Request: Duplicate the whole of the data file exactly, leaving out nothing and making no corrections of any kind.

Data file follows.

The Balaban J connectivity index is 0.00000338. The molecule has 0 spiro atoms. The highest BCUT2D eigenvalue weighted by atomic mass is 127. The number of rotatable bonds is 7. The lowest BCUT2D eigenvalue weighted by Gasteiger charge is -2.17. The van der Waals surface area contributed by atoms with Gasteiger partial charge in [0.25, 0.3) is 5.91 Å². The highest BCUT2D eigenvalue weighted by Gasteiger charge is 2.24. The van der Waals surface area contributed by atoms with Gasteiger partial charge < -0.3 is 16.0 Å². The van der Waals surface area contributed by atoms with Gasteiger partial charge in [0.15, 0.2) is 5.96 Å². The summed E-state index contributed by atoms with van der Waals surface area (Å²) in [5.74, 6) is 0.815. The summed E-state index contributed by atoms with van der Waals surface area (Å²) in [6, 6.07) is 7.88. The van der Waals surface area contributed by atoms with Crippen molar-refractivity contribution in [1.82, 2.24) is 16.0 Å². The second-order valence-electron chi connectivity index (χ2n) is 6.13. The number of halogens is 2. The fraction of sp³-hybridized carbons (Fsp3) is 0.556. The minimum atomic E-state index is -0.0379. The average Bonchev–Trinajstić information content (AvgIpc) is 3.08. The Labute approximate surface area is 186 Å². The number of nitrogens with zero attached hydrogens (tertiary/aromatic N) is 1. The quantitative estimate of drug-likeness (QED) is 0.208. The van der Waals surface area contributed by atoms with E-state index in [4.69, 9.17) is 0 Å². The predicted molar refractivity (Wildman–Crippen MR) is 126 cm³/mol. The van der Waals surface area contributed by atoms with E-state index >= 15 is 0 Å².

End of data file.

The Balaban J connectivity index is 0.00000338. The molecule has 0 spiro atoms. The highest BCUT2D eigenvalue weighted by atomic mass is 127. The number of rotatable bonds is 7. The lowest BCUT2D eigenvalue weighted by Gasteiger charge is -2.17. The van der Waals surface area contributed by atoms with Gasteiger partial charge in [0.25, 0.3) is 5.91 Å². The highest BCUT2D eigenvalue weighted by Gasteiger charge is 2.24. The van der Waals surface area contributed by atoms with Gasteiger partial charge < -0.3 is 16.0 Å². The van der Waals surface area contributed by atoms with Gasteiger partial charge in [0.15, 0.2) is 5.96 Å². The summed E-state index contributed by atoms with van der Waals surface area (Å²) in [5.74, 6) is 0.815. The summed E-state index contributed by atoms with van der Waals surface area (Å²) in [6, 6.07) is 7.88. The van der Waals surface area contributed by atoms with Crippen molar-refractivity contribution in [1.82, 2.24) is 16.0 Å². The second-order valence-electron chi connectivity index (χ2n) is 6.13. The number of halogens is 2. The fraction of sp³-hybridized carbons (Fsp3) is 0.556. The minimum atomic E-state index is -0.0379. The average Bonchev–Trinajstić information content (AvgIpc) is 3.08. The Labute approximate surface area is 186 Å². The number of nitrogens with zero attached hydrogens (tertiary/aromatic N) is 1. The quantitative estimate of drug-likeness (QED) is 0.208. The van der Waals surface area contributed by atoms with E-state index in [4.69, 9.17) is 0 Å². The predicted molar refractivity (Wildman–Crippen MR) is 126 cm³/mol. The van der Waals surface area contributed by atoms with E-state index >= 15 is 0 Å².